Open a dialogue
Steven Adamowski, the veteran superintendent assigned by the state as the "special master" to help New London revitalize its schools needs to give some attention to the City Council.
While we understand Mr. Adamowski's point that his focus is the school district, and therefore its administration and Board of Education, it is also true that most every pronouncement out of the state Board of Education about turning around struggling school systems references the need for community-wide buy in.
In one of his first, and most significant actions, Mr. Adamowski used his authority to nix a plan to consolidate the school district and general government finance office operations. The City Council took the position that moving this responsibility to the city's finance office would save $500,000 that could be redirected to educational needs.
But Mr. Adamowski concluded that the process was moving ahead without any clear plan to proceed. When it comes to processing state grants, bookkeeping requirements, financial assistance formulas and myriad other details, school system accounting has its own unique challenges. Doing it fast but not doing it right could cause more harm than good, and cost more. In stopping the merger plan, Mr. Adamowski reflected the attitude of schools Superintendent Nicholas Fischer.
But communication with the City Council and President Michael Passero would have made sense. It's unlikely it would have changed his decision, but the special master could have begun building bridges by hearing the council's perspective.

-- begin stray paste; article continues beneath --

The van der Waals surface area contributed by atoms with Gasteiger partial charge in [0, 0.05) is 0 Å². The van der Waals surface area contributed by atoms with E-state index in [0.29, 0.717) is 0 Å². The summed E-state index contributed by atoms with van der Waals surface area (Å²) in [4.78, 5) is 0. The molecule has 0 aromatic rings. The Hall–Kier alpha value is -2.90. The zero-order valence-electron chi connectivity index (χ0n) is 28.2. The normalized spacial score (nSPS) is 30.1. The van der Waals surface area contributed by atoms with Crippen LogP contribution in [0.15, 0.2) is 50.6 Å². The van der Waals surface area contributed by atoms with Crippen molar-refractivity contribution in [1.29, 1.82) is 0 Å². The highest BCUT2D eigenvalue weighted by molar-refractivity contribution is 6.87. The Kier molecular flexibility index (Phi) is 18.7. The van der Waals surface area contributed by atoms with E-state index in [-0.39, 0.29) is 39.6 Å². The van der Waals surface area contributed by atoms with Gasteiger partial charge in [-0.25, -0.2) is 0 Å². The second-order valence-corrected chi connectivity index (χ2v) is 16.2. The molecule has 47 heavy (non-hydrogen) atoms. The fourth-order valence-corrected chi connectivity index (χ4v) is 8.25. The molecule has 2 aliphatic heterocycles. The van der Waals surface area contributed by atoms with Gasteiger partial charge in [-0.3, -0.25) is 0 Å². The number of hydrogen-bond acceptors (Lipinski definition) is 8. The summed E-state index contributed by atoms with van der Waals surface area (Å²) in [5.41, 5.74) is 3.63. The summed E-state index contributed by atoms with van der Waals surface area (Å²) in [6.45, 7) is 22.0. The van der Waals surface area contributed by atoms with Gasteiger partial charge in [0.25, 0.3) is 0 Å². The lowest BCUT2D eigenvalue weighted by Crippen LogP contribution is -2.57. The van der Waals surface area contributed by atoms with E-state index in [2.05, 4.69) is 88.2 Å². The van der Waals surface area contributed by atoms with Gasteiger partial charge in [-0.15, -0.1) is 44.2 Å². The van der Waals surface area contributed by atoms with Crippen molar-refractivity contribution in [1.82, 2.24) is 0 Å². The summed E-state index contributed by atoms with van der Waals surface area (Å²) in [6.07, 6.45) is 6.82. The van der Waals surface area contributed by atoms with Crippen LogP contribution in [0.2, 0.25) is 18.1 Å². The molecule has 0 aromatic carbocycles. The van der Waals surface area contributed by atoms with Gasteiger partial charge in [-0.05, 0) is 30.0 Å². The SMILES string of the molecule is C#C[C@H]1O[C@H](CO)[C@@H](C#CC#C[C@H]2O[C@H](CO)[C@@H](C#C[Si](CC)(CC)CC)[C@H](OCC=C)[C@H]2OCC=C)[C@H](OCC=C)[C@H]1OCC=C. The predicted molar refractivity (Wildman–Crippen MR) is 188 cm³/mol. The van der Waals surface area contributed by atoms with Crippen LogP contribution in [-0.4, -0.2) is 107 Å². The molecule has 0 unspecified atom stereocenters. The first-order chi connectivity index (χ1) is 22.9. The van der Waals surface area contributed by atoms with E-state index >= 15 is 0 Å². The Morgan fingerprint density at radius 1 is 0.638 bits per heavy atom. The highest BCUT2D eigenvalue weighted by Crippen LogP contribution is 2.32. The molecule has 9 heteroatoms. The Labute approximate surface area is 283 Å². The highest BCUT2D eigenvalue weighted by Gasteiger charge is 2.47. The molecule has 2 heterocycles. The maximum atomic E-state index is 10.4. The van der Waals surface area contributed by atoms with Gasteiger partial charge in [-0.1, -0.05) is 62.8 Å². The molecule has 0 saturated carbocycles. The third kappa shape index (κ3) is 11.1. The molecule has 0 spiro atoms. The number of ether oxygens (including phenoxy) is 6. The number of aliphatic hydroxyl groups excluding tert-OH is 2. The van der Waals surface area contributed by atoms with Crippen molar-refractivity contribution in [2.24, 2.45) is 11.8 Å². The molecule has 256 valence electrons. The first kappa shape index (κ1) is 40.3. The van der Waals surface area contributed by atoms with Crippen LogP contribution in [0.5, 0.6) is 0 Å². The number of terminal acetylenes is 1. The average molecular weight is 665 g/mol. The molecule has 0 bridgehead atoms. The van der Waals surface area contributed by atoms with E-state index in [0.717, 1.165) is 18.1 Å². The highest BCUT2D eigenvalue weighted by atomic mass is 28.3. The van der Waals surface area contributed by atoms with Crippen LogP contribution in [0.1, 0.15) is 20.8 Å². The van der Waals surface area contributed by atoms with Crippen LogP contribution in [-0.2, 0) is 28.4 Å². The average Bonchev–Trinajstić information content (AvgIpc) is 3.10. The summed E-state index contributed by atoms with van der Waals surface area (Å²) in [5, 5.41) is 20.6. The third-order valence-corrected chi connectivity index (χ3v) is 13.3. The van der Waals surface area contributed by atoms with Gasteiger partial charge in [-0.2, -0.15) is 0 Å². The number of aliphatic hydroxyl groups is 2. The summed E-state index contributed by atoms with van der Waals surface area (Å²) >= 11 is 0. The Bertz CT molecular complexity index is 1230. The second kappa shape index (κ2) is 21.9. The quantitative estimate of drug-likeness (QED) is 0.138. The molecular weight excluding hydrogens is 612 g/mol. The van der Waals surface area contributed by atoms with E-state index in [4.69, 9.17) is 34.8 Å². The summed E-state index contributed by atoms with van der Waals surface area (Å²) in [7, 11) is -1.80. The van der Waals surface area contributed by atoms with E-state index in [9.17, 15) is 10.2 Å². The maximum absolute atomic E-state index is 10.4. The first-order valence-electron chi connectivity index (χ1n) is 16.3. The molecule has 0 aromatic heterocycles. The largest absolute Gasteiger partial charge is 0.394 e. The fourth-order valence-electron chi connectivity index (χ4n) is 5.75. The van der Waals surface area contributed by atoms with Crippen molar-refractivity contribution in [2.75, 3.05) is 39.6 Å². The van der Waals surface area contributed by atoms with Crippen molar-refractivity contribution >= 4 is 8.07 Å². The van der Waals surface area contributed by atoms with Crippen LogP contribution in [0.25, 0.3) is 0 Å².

And those bridges will be important. The council has the final say on the school system's bottom line and that bottom line has remained frozen for several years now. Mr. Adamowski has issued dire warnings about what may happen if New London schools do not start getting the financial help they need to progress, raising the potential for a state takeover. He needs to meet with the council, directly, to explain his role, the direction he feels the school system must go in and why the council's support will be critical.
With the recent improvement in student standardized test scores, he can bring good news, while emphasizing that such progress cannot continue without adequate funding. Yes, building support for the schools is among the functions of a school board, but right now Mr. Adamowski has the city's attention. He needs to use it to help generate broad commitment for revitalization of city schools among all city officials.
The Day editorial board meets regularly with political, business and community leaders and convenes weekly to formulate editorial viewpoints. It is composed of President and Publisher Tim Dwyer, Editorial Page Editor Paul Choiniere, Managing Editor Tim Cotter, Staff Writer Julia Bergman and retired deputy managing editor Lisa McGinley. However, only the publisher and editorial page editor are responsible for developing the editorial opinions. The board operates independently from the Day newsroom.
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